By Florian Fesch, MEng ’19 (IEOR)Our planet is on fire. The future of our civilization is seriously at risk. However, business as usual still continues and drives emissions to new heights. I know you have heard this many times before, but bear with me. This is not another attempt to make you feel bad about your choices. Instead, I want to encourage you:
Go use your skills and build something meaningful that brings climate positive effects to the lives of millions of people. It’s time for such moonshots on planet earth.When people ask me how I came to climate tech, I always say it was a journey: I grew up in a 300 people village in Germany, I spent lots of my time outdoors, and to the present day, forests, mountains or just a fresh breeze give me so much energy. During my early days, I was super curious about everything, asked a lot of questions, and wanted to understand the world around me. It has always been a combination of fascination for technology and love for the people around me that drove me. When it was time for me to decide what to do after school, my passion for cars and airplanes propelled me into a mechanical engineering degree. However, I soon realized that these engineering skills are also very valuable to rethink and re-engineer all kinds of systems that surround us. The same holds true for your skills. In 2018, I first deep-dived into climate tech during an internship at Systemiq (a circular economy think-and-do-tank). The idea of turning the linear way of doing business into a circular system inspired by how nature works struck me. At this point, I knew I could not work on any other topic than climate tech for the years to come. The purpose of the work and the people I kept meeting in the field were just too cool. The intersection of data science and climate change should also be the main focus of my time during the Master of Engineering (MEng) degree with a focus on Industrial Engineering & Operations Research at UC Berkeley. I used all my projects inside and outside school to look into climate problems from a data-driven angle.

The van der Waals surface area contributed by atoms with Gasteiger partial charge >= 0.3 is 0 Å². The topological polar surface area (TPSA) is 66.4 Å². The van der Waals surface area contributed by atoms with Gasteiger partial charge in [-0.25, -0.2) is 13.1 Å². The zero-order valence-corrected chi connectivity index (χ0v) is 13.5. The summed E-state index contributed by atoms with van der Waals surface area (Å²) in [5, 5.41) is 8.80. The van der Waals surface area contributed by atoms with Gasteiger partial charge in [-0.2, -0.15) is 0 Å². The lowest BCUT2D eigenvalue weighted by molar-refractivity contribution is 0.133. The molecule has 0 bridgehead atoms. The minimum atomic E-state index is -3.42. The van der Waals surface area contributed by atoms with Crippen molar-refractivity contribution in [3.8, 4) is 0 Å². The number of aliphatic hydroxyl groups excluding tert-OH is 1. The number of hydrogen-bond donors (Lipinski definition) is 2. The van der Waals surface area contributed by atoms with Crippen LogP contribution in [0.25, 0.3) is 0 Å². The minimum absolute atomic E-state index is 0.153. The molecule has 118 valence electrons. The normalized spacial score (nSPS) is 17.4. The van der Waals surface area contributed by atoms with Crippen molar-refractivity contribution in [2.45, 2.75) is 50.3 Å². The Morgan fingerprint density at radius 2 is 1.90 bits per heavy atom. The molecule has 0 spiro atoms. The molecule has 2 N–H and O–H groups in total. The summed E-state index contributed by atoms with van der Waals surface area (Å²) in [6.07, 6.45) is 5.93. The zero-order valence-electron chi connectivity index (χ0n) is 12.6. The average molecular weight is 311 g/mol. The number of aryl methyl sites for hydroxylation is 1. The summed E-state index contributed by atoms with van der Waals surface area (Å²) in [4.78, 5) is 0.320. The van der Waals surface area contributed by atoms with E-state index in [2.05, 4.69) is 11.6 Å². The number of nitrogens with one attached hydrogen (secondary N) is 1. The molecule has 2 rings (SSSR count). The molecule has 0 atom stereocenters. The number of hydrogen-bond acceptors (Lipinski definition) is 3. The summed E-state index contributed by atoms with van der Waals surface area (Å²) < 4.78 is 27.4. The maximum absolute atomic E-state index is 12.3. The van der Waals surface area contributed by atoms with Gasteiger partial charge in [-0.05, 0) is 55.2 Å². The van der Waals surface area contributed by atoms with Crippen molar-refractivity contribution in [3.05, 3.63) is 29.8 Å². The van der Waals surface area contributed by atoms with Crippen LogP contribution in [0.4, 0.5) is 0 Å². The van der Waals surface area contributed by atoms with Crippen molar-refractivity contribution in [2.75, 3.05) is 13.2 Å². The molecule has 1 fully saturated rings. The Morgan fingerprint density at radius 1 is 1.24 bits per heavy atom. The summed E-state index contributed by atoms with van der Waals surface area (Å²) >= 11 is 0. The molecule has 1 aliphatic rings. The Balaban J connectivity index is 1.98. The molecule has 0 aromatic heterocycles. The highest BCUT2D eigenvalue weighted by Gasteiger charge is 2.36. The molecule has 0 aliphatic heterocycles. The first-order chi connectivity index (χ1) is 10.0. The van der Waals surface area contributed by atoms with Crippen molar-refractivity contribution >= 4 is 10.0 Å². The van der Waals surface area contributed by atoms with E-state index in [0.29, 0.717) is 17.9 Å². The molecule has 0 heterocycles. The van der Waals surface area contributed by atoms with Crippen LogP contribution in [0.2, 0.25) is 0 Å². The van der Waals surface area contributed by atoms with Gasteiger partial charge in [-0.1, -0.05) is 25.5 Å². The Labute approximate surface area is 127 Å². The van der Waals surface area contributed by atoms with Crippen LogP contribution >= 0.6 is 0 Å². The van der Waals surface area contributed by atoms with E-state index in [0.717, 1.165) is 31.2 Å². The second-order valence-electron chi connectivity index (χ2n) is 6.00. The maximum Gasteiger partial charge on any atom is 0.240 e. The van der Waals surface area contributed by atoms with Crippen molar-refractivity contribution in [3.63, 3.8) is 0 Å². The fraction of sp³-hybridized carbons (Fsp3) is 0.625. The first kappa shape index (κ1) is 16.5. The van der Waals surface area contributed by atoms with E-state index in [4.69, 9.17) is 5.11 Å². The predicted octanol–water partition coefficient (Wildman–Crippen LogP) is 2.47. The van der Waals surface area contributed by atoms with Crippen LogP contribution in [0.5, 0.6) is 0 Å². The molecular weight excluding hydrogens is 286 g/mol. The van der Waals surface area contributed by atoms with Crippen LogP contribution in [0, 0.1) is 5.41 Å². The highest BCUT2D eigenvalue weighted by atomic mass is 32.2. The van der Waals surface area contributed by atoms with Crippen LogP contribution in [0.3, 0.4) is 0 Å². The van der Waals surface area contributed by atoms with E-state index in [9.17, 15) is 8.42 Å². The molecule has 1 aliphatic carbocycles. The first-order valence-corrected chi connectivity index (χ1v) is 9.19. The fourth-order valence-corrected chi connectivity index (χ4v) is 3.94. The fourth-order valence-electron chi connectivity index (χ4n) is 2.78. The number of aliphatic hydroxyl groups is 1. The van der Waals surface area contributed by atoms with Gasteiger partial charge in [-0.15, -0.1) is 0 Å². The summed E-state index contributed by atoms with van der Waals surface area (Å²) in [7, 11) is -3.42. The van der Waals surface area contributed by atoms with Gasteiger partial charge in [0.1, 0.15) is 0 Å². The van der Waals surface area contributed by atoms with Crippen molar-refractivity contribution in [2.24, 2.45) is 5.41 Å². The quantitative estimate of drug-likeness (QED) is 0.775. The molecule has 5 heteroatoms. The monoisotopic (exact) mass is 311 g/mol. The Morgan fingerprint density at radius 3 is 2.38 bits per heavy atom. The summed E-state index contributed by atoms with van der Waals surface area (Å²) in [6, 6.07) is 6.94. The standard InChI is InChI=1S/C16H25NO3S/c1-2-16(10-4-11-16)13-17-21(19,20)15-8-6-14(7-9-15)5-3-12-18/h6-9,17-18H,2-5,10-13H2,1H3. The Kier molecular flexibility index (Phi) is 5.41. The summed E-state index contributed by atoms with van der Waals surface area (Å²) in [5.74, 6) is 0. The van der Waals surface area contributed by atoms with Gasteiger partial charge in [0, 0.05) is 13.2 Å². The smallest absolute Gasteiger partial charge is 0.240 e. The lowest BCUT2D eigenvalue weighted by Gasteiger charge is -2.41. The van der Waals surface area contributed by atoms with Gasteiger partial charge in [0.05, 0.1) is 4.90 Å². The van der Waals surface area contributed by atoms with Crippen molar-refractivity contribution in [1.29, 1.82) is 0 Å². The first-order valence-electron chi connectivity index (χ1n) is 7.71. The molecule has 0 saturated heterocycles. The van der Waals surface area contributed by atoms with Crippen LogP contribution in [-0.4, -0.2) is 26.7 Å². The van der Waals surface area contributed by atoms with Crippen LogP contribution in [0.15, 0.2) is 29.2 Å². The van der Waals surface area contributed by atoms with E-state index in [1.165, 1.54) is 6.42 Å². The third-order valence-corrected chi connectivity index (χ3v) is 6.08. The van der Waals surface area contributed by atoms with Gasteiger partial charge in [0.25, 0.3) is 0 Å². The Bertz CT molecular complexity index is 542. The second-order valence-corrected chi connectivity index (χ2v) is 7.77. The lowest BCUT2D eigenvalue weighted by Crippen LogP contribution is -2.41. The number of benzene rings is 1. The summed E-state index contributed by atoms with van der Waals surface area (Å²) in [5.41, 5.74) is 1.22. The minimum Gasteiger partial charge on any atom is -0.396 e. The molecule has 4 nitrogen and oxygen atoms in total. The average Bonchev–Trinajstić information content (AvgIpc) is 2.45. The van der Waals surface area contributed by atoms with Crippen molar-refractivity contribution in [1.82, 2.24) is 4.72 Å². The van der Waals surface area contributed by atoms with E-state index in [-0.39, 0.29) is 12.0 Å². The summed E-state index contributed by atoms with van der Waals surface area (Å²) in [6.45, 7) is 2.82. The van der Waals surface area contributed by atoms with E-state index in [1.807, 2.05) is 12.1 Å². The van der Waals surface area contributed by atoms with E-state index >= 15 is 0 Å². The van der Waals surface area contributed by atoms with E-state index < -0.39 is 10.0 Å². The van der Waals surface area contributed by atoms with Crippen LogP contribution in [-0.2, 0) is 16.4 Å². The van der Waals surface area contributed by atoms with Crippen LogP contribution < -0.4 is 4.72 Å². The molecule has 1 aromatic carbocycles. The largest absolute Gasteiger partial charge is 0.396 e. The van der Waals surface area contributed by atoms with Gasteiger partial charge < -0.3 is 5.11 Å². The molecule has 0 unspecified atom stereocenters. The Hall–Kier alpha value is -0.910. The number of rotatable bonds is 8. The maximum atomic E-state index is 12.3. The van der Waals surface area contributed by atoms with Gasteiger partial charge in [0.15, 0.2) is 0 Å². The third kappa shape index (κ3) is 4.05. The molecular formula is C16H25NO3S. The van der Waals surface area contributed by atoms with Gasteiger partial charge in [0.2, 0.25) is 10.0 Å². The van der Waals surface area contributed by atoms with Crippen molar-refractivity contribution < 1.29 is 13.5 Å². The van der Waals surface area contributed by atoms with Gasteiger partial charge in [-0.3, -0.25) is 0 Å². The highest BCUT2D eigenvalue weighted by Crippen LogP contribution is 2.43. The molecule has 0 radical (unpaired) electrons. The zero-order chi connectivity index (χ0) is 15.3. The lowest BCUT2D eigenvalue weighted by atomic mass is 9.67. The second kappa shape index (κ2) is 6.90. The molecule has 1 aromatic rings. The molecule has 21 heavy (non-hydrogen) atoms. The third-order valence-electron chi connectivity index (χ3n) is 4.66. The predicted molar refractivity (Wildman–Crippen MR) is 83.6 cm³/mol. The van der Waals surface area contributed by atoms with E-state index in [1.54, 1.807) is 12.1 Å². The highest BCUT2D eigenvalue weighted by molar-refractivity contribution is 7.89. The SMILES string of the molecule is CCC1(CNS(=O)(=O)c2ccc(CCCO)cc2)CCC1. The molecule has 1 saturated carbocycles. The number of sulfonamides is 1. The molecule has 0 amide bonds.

Berkeley definitely pushes you to new frontiers, while at the same time, it makes you aware of the impact you have on your surroundings. But be careful — the spirit you breathe in on this marvelous campus is highly contagious.When I was a graduate student, UC Berkeley celebrated its 150th birthday. I remember banners all over campus portraying the achievements of students, faculty and alumni. Seeing these everyday, made me think over and over again how many great things humans can create — if only they are determined and collaborative enough. When I now think back to my time in graduate school, I mainly think about three things:
1. It’s all about the peopleWe need global solutions. No one will solve systemic problems alone — not one country, nor one company. We need collaboration. Innovation happens when you bring a diverse set of people together.